2. Thomas Lawrence, tract for 300 acres ; survey, March
19, 1733; patent, Oct. 37, 1733.

3. Thomas Lawrence, tract for 137 J acres; survey, April
22, 1738; patent, Feb. 16, 1739.

4. Samuel Finney, tract for 150 acres; survey, Feb. 19,
1733.

5. Proprietary land, tract for 126 acres; survey, July 3,
1741.

6. Part of tract 1 ; on which lots were laid out, afterward
called "Hockley Out-lots."

The tract for 1,150 acres adjoined the river and
extended from a line now occupied by Hockley and
Woodward streets to a line beyond the Charles
Evans cemetery, known for many years as Hiester's
Lane.

Some years after these patents had been issued,
about 1740, while efforts were being made to erect
a county (Berks), the Penns conceived the idea of
laying out a town at this point, but finding that the



land had been, sold, they endeavored to re-purchase
it. Lawrence, however, declined to re-sell his two
tracts. Their agent then investigated the matter,
and on Sept. 38, 1743, addressed a letter to them
in reference to the proposed "Town of Reading."
This is the first mention of a town at this place. In
1745, lots were laid out on part 6, and this ac-
tion induced Lawrence to re-convey his tracts.

Town Laid Out. — During the fall of 1748,
Penn's two sons, Thomas and Richard, caused a
town to be laid out by Nicholas Scull, their sur-
veyor-general, on the land adjoining the Schuylkill
(Lawrence tract), at the "Ford," in the road that
extended from the Tulpehocken settlements to Phil-
adelphia. It was named Reading, after the county-
town in Berkshire, England. The town-plan com-
prised 520 lots, and 204 out-lots, numbered con-
secutively.

The lots between the river and King (Third)
street were laid out in 1776. The double line
through these lots, on the accompanying plan, indi-
cates the canal which extended through that part
of the town from 1822 to 1834. At that time there
was not a town, not even a village, in all the sur-
rounding territory for many miles. The nearest
town was Lebanon, twenty-eight miles to the west,
which had been laid out in 1740 ; and the next was
Lancaster, thirty-three miles to the southwest, which
had been laid out in 1728.

Lots Sold. — Penn's sons then appointed Conrad
Weiser, Francis Parvin and WiUiam Hartley as
commissioners, to sell the lots; and on June 15,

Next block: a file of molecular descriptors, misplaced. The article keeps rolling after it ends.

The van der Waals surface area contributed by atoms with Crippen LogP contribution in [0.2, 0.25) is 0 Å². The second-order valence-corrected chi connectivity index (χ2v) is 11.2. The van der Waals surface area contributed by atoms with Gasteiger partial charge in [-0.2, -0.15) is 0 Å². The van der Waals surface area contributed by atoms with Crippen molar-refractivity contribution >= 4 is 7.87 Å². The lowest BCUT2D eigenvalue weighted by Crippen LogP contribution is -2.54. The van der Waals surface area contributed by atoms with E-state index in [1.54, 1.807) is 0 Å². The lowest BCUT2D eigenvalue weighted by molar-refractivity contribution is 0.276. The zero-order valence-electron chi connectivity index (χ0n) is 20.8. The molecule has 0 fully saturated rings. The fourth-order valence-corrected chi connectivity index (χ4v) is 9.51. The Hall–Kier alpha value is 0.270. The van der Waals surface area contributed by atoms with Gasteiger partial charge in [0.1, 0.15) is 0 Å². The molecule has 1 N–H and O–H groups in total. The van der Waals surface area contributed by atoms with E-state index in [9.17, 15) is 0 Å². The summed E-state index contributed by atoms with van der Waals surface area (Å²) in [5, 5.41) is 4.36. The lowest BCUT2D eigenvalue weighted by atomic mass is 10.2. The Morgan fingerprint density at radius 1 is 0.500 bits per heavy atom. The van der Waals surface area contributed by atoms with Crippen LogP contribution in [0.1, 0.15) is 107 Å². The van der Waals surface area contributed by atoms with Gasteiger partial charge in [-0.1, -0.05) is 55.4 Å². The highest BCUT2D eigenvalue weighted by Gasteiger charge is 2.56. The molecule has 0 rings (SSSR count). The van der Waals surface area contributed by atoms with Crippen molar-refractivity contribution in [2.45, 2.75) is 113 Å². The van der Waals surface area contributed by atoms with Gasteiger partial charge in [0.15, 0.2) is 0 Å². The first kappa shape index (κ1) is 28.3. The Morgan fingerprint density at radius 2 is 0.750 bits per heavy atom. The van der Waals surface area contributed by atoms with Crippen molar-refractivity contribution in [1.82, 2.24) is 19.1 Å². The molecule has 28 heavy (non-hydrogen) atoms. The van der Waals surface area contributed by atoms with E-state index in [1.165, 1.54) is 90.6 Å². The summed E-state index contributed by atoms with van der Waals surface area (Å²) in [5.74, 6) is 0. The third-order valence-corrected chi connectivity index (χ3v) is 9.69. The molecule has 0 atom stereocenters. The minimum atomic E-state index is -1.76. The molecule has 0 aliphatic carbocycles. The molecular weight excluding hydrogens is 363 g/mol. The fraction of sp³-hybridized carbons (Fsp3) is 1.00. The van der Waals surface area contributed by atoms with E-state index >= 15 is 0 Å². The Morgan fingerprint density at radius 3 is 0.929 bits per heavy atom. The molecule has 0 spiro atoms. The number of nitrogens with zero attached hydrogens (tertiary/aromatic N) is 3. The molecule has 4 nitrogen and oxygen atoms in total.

1749, they sold a large number of them. In 1751,
1752, 1753 and 1754, patents were issued for 241
lots, and if the conditions of sale were complied
with, there were in the town, by the year 1755, at
least two hundred dwellings and one thousand in-
habitants.

First Patentees. — The following statement
shows the years in which the builchngs were prob-
ably erected, and to whom and for which lots pat-
ents were issued. It is possible that buildings were
erected in, and even before, 1751, and the patents
taken up afterward.



For the year 17 51



Lot



29.



Patentee
Conrad Weiser (justice)
Daniel Steinmetz (mer-
chant of Philadelphia)
Isaac Levan (Exeter, yeo-
jnan)

For the
Conrad Weiser
Conrad Bower (shop and

inn-keeper)
Martin Gring
Michael Reis (Tulpehocken,

yeoman)
Moses Starr (Maiden-creek,
yeoman)



Lot Patentee

34. Conrad Weiser
106. Adam Witman (shop and

inn -keeper)
114. Isaac Levan
120, Conrad Weiser
year 1752

8. John Epler (Bern, yeo-
man)

y^ J Daniel Steinmetz

■ 1 Jacob Morgan (inn-keep-
er)

13. Jacob Morgan



154



HISTORY OF BERKS COUNTY, PENNSYLVANIA



Lot

14.
15.

18.

19.
20.

21.

24.

25.

26.

27.

28.

30.
33.
35.
36.
39.

40.

41.

42.
44.

45.
46.
48.
49.

51.

54.
55.

61.
62.
64.



70.
71.
72.
74.
75.
76.

77.
79.
81.
82.

85.

87.
89.

90.
91.

92.
95.



Patentee

Peter Haws (inn-keeper)

Daniel Hiester (Montgom-
ery Co., tanner)

Francis Parvin (Maiden-
cr., tanner)

Conrad Weiser

John Lepoe (Tulp., yeo-

Peter Weidner (Cumru,

yeoman)
David Evans (Cumru, yeo-

MiS' Schmell (Heidel-

bere, yeoman) .
Benjamin Parvin (Ma.den-

WiUramVertordwain-

^-fe^cou«,oS-
William Parsons (Easto"
Tobias Waggoner (clerk)